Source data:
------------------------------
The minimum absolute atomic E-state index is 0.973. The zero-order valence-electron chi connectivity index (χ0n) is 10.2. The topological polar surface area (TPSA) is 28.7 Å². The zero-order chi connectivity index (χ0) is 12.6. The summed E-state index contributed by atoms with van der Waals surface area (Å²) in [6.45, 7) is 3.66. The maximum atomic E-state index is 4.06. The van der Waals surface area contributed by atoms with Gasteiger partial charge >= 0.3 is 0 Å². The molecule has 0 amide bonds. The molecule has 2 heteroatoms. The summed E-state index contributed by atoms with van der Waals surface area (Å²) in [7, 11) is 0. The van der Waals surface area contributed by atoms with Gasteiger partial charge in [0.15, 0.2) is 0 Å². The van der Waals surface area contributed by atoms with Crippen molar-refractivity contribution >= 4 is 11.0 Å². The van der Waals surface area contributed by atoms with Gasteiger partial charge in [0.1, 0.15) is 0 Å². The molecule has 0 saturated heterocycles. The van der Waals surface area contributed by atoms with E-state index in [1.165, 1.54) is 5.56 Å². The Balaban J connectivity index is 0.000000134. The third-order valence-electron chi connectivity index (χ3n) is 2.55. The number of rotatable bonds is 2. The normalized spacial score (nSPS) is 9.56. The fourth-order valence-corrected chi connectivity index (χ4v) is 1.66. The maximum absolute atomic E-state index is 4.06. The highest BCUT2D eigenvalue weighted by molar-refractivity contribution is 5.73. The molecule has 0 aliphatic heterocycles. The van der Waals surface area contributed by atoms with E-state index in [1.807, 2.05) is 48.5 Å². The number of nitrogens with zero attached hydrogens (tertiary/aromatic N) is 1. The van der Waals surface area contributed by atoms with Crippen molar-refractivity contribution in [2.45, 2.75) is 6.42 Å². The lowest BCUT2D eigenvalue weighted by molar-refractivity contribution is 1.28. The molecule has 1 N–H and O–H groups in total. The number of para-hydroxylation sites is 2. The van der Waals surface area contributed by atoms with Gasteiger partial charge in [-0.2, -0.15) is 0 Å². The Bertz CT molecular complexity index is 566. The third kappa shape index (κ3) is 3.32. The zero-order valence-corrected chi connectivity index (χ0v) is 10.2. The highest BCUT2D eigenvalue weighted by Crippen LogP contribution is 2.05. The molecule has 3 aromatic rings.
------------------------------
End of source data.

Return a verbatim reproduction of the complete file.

The minimum absolute atomic E-state index is 0.973. The zero-order valence-electron chi connectivity index (χ0n) is 10.2. The topological polar surface area (TPSA) is 28.7 Å². The zero-order chi connectivity index (χ0) is 12.6. The summed E-state index contributed by atoms with van der Waals surface area (Å²) in [6.45, 7) is 3.66. The maximum atomic E-state index is 4.06. The van der Waals surface area contributed by atoms with Gasteiger partial charge >= 0.3 is 0 Å². The molecule has 0 amide bonds. The molecule has 2 heteroatoms. The summed E-state index contributed by atoms with van der Waals surface area (Å²) in [7, 11) is 0. The van der Waals surface area contributed by atoms with Gasteiger partial charge in [0.15, 0.2) is 0 Å². The van der Waals surface area contributed by atoms with Crippen molar-refractivity contribution >= 4 is 11.0 Å². The van der Waals surface area contributed by atoms with Gasteiger partial charge in [0.1, 0.15) is 0 Å². The molecule has 0 saturated heterocycles. The van der Waals surface area contributed by atoms with E-state index in [1.165, 1.54) is 5.56 Å². The Balaban J connectivity index is 0.000000134. The third-order valence-electron chi connectivity index (χ3n) is 2.55. The number of rotatable bonds is 2. The normalized spacial score (nSPS) is 9.56. The fourth-order valence-corrected chi connectivity index (χ4v) is 1.66. The maximum absolute atomic E-state index is 4.06. The highest BCUT2D eigenvalue weighted by molar-refractivity contribution is 5.73. The molecule has 0 aliphatic heterocycles. The van der Waals surface area contributed by atoms with E-state index in [1.807, 2.05) is 48.5 Å². The number of nitrogens with zero attached hydrogens (tertiary/aromatic N) is 1. The van der Waals surface area contributed by atoms with Crippen molar-refractivity contribution in [2.45, 2.75) is 6.42 Å². The lowest BCUT2D eigenvalue weighted by molar-refractivity contribution is 1.28. The molecule has 1 N–H and O–H groups in total. The number of para-hydroxylation sites is 2. The van der Waals surface area contributed by atoms with Gasteiger partial charge in [-0.2, -0.15) is 0 Å². The Bertz CT molecular complexity index is 566. The third kappa shape index (κ3) is 3.32. The zero-order valence-corrected chi connectivity index (χ0v) is 10.2. The highest BCUT2D eigenvalue weighted by Crippen LogP contribution is 2.05. The molecule has 3 aromatic rings.